MeCP2-mediated transcription repression in the basolateral amygdala may underlie heightened anxiety in a mouse model of rett syndrome

Megumi Adachi, Anita E. Autry, Herb E. Covington, Lisa M. Monteggia

Research output: Contribution to journalArticle

91 Scopus citations

Abstract

Rett syndrome (RTT) is an X-linked neurodevelopmental disorder that results from loss of function mutations in the methyl-CpG binding protein 2 (MECP2) gene. Using viral-mediated basolateral amygdala (BLA)-specific deletion of Mecp2 in mice, we show that intact Mecp2 function is required for normal anxiety behavior as well as some types of learning and memory. To examine whether these behavioral deficits are the result of impaired transcriptional repression, because Mecp2 is believed to act as a transcriptional repressor in complex with histone deacetylases (HDACs), we infused a HDAC inhibitor chronically into the BLA of wild-type mice. We found that HDAC inhibition produces behavioral deficits similar to those observed after the deletion of Mecp2 in the BLA. These results suggest a key role for Mecp2 as a transcriptional repressor in the BLA in mediating behavioral features of RTT.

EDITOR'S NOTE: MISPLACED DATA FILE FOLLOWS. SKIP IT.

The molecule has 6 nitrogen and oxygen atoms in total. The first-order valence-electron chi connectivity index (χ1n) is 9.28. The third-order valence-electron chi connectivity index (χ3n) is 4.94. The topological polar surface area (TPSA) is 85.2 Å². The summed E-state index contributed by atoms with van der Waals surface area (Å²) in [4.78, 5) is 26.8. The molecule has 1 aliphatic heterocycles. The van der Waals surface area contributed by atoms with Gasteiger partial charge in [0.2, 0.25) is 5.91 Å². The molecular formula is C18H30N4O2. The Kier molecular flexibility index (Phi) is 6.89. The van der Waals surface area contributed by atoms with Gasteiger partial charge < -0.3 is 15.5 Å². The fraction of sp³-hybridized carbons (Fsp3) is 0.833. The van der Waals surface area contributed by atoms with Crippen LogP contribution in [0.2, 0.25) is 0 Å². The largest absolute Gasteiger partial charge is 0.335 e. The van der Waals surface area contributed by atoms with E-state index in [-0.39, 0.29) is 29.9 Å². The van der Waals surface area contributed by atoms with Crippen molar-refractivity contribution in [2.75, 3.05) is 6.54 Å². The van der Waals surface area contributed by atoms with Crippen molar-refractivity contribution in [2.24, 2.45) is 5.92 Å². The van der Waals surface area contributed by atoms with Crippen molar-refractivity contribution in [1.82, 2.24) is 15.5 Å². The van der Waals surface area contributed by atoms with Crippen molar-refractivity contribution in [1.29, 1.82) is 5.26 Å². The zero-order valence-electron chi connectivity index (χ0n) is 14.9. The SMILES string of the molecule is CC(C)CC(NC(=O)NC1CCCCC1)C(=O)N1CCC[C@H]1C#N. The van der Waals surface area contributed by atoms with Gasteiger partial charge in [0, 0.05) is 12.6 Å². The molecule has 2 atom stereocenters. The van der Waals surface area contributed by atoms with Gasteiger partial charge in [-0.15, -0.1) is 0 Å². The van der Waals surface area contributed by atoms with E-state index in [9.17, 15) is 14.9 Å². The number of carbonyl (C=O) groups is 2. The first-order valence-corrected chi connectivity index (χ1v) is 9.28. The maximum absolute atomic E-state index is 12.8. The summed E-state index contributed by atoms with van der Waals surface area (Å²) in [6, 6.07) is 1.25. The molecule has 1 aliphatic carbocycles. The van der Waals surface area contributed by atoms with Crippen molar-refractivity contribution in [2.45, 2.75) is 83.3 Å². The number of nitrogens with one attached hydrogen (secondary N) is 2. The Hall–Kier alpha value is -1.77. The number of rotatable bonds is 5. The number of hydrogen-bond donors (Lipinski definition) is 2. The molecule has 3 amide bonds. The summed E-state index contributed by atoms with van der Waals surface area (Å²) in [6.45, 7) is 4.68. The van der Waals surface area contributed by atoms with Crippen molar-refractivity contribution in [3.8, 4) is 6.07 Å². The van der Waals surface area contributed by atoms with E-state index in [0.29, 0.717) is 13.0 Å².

Original languageEnglish (US)
Pages (from-to)4218-4227
Number of pages10
JournalJournal of Neuroscience
Volume29
Issue number13
DOIs
StatePublished - Apr 1 2009
Externally publishedYes

ASJC Scopus subject areas

  • Neuroscience(all)

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